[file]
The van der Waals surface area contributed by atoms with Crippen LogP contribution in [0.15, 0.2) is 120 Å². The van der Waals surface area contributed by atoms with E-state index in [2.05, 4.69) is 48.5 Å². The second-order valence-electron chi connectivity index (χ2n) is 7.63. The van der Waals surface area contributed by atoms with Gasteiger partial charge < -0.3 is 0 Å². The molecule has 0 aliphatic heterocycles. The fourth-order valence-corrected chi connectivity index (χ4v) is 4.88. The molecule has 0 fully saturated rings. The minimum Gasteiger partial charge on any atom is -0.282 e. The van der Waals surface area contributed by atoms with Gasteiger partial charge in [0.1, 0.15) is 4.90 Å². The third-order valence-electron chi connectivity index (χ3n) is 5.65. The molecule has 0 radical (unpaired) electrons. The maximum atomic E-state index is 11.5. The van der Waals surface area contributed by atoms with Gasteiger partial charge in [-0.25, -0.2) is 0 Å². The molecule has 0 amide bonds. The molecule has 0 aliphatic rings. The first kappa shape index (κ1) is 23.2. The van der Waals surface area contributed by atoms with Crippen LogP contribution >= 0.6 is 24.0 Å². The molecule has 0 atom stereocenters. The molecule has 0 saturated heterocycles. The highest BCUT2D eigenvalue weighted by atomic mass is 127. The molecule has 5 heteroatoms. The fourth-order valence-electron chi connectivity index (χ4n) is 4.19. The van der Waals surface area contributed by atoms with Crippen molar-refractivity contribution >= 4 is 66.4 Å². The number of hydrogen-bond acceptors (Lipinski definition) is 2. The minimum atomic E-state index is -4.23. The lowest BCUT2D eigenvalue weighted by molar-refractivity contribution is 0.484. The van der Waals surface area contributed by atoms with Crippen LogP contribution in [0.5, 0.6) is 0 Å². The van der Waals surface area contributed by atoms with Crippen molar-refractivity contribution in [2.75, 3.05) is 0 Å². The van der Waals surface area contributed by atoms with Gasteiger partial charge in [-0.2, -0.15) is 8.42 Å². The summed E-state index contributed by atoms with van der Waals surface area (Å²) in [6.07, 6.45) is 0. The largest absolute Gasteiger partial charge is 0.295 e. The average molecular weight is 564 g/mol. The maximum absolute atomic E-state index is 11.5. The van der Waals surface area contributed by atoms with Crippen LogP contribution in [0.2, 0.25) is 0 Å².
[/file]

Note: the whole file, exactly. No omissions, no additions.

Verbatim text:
The van der Waals surface area contributed by atoms with Crippen LogP contribution in [0.15, 0.2) is 120 Å². The van der Waals surface area contributed by atoms with E-state index in [2.05, 4.69) is 48.5 Å². The second-order valence-electron chi connectivity index (χ2n) is 7.63. The van der Waals surface area contributed by atoms with Gasteiger partial charge < -0.3 is 0 Å². The molecule has 0 aliphatic heterocycles. The fourth-order valence-corrected chi connectivity index (χ4v) is 4.88. The molecule has 0 fully saturated rings. The minimum Gasteiger partial charge on any atom is -0.282 e. The van der Waals surface area contributed by atoms with Gasteiger partial charge in [0.1, 0.15) is 4.90 Å². The third-order valence-electron chi connectivity index (χ3n) is 5.65. The molecule has 0 radical (unpaired) electrons. The maximum atomic E-state index is 11.5. The van der Waals surface area contributed by atoms with Gasteiger partial charge in [-0.25, -0.2) is 0 Å². The molecule has 0 amide bonds. The molecule has 0 aliphatic rings. The first kappa shape index (κ1) is 23.2. The van der Waals surface area contributed by atoms with Crippen LogP contribution >= 0.6 is 24.0 Å². The molecule has 0 atom stereocenters. The molecule has 0 saturated heterocycles. The highest BCUT2D eigenvalue weighted by atomic mass is 127. The molecule has 5 heteroatoms. The fourth-order valence-electron chi connectivity index (χ4n) is 4.19. The van der Waals surface area contributed by atoms with Crippen molar-refractivity contribution >= 4 is 66.4 Å². The number of hydrogen-bond acceptors (Lipinski definition) is 2. The minimum atomic E-state index is -4.23. The lowest BCUT2D eigenvalue weighted by molar-refractivity contribution is 0.484. The van der Waals surface area contributed by atoms with Crippen LogP contribution in [0.5, 0.6) is 0 Å². The van der Waals surface area contributed by atoms with Crippen molar-refractivity contribution in [2.75, 3.05) is 0 Å². The van der Waals surface area contributed by atoms with Gasteiger partial charge in [-0.2, -0.15) is 8.42 Å². The summed E-state index contributed by atoms with van der Waals surface area (Å²) in [6.07, 6.45) is 0. The largest absolute Gasteiger partial charge is 0.295 e. The average molecular weight is 564 g/mol. The maximum absolute atomic E-state index is 11.5. The van der Waals surface area contributed by atoms with Crippen LogP contribution in [0.2, 0.25) is 0 Å².